I am not a specialist in the Near East in the Middle Ages and my books on that period are in Canada, but when the First Crusade arrived I think many settled societies relied on the old land-for-service system which kings kept reinventing when they realized that they could not pay as many soldiers as they wanted (and if the king is strong, he often announces that everyone with a certain amount of property has to provide that amount of service). But the Middle East is a big, diverse place and its always safer to look somewhere specific than try to generalize!

Pretty much any army had some hangers-on with a knife or a club who just wanted to steal things, and some eager, well-trained, well-armed soldiers. If you want to disparage an army, you present the first guy as typical, if you want to praise it you present the second guy.

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Jeton Osmani





Joined: 25 Apr 2018

Posts: 9

PostPosted: Mon 16 Sep, 2019 1:43 pm    Post subject:         Reply with quote

i will ask questions of how common armour was in the medieval islamic nations in another topic.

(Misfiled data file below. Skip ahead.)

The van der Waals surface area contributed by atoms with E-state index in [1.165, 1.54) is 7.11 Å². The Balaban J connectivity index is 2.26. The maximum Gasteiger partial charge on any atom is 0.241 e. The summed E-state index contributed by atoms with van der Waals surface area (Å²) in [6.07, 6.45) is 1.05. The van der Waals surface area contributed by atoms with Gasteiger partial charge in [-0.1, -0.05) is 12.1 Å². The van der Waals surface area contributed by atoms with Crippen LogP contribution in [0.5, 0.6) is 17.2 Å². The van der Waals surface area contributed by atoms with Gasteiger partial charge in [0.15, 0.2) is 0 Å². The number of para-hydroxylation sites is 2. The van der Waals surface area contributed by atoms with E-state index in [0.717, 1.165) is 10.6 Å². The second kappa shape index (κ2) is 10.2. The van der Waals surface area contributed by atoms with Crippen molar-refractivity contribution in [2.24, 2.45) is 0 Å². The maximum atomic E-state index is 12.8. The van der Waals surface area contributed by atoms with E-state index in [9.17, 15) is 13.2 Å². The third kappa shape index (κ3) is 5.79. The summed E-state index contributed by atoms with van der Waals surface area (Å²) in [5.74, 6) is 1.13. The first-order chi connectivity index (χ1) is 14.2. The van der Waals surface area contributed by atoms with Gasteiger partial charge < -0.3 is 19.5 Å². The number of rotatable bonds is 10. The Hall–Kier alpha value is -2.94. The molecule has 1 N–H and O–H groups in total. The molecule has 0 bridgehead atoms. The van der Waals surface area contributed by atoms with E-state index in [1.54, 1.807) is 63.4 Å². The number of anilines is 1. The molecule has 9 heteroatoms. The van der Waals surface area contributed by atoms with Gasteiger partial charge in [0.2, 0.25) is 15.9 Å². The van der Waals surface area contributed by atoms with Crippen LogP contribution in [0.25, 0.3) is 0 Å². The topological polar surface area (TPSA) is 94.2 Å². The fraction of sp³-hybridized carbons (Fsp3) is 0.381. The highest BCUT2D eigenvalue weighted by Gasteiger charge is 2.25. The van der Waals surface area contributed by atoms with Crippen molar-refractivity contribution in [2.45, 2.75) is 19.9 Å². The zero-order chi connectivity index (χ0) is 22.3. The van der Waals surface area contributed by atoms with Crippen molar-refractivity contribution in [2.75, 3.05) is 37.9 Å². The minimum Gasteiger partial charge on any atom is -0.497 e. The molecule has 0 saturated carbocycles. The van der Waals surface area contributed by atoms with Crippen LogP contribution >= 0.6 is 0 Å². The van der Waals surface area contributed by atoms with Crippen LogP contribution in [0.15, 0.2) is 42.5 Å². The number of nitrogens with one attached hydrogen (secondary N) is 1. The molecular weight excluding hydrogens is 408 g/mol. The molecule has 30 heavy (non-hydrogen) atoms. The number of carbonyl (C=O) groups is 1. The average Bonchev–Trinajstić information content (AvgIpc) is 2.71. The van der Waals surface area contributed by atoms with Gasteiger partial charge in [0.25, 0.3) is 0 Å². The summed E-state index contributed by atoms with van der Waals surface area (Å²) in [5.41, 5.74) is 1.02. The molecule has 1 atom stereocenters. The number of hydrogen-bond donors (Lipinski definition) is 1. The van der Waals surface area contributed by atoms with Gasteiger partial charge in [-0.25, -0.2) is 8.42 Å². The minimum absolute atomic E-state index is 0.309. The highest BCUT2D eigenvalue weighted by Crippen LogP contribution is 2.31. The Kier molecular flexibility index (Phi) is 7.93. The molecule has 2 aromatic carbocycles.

the question of how effective maille and plate armour was against crossbows and lances still needs to be answered fully.




i tend to think that becuase islamic armies where much bigger than european armies, that the ratio of soldiers wearing armour must be smaller than european armies, but then i could be wrong.
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Sean Manning




Location: Austria
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PostPosted: Today at 1:25 am    Post subject:         Reply with quote

Jeton Osmani wrote:
the question of how effective maille and plate armour was against crossbows and lances still needs to be answered fully.

I don't know of anyone who has measured even one of these armours (the thickness of the plates and the wire, the size of the rings). Then after they had measured several dozen armours and analysed the metal, and figured out which were for which kinds of soldiers (a pasha probably wears stronger armour than an ordinary timariot horseman), they could start building and testing replicas or scraps of original armour. Some European plate armour in the same period will barely stop a sword thrust, and some will stop a musket ball, it all depends on how thick it is, how carefully the metal is distributed, what kind of metal is used and how it was heat treated. Even Alan Williams' study of what kinds of arrows and bullets plate armour could stop is a bit 'theoretical.'

LindyBeige owns one of these from Bikaner, India, with an inscription saying it was captured at a siege of Adoni, probably the siege in 1688/1689 https://www.youtube.com/watch?v=5gPrBbXykwM